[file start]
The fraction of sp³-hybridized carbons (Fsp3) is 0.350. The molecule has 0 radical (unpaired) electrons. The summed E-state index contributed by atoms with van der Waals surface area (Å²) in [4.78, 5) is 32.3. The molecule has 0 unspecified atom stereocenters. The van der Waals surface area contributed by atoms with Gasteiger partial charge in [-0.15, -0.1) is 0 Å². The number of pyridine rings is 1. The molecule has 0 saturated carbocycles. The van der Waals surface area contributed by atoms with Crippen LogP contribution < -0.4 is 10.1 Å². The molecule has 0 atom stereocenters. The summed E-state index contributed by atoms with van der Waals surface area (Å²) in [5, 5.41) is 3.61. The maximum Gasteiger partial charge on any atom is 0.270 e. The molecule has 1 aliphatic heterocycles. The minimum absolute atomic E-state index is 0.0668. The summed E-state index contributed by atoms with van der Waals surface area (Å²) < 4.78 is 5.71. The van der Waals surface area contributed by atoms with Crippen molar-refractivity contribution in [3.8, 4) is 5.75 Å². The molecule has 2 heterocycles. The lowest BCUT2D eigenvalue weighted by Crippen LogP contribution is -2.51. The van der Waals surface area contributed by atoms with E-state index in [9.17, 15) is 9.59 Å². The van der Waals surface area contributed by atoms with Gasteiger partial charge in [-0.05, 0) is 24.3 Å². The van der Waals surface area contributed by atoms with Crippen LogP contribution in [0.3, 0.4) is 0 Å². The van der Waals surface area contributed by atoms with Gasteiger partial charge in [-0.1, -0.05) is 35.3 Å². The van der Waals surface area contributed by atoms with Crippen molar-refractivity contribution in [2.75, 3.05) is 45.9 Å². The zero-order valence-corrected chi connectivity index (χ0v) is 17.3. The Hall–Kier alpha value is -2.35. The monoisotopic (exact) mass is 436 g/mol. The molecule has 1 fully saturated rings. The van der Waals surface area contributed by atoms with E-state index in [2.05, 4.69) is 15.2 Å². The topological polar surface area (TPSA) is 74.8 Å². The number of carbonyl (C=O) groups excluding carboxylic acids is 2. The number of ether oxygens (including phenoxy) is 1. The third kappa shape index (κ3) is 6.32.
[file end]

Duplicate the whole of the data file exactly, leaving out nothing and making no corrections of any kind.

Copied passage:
The fraction of sp³-hybridized carbons (Fsp3) is 0.350. The molecule has 0 radical (unpaired) electrons. The summed E-state index contributed by atoms with van der Waals surface area (Å²) in [4.78, 5) is 32.3. The molecule has 0 unspecified atom stereocenters. The van der Waals surface area contributed by atoms with Gasteiger partial charge in [-0.15, -0.1) is 0 Å². The number of pyridine rings is 1. The molecule has 0 saturated carbocycles. The van der Waals surface area contributed by atoms with Crippen LogP contribution < -0.4 is 10.1 Å². The molecule has 0 atom stereocenters. The summed E-state index contributed by atoms with van der Waals surface area (Å²) in [5, 5.41) is 3.61. The maximum Gasteiger partial charge on any atom is 0.270 e. The molecule has 1 aliphatic heterocycles. The minimum absolute atomic E-state index is 0.0668. The summed E-state index contributed by atoms with van der Waals surface area (Å²) < 4.78 is 5.71. The van der Waals surface area contributed by atoms with Crippen molar-refractivity contribution in [3.8, 4) is 5.75 Å². The molecule has 2 heterocycles. The lowest BCUT2D eigenvalue weighted by Crippen LogP contribution is -2.51. The van der Waals surface area contributed by atoms with E-state index in [9.17, 15) is 9.59 Å². The van der Waals surface area contributed by atoms with Gasteiger partial charge in [-0.05, 0) is 24.3 Å². The van der Waals surface area contributed by atoms with Crippen LogP contribution in [0.3, 0.4) is 0 Å². The van der Waals surface area contributed by atoms with Gasteiger partial charge in [-0.1, -0.05) is 35.3 Å². The van der Waals surface area contributed by atoms with Crippen molar-refractivity contribution in [2.75, 3.05) is 45.9 Å². The zero-order valence-corrected chi connectivity index (χ0v) is 17.3. The Hall–Kier alpha value is -2.35. The monoisotopic (exact) mass is 436 g/mol. The molecule has 1 fully saturated rings. The van der Waals surface area contributed by atoms with E-state index in [2.05, 4.69) is 15.2 Å². The topological polar surface area (TPSA) is 74.8 Å². The number of carbonyl (C=O) groups excluding carboxylic acids is 2. The number of ether oxygens (including phenoxy) is 1. The third kappa shape index (κ3) is 6.32.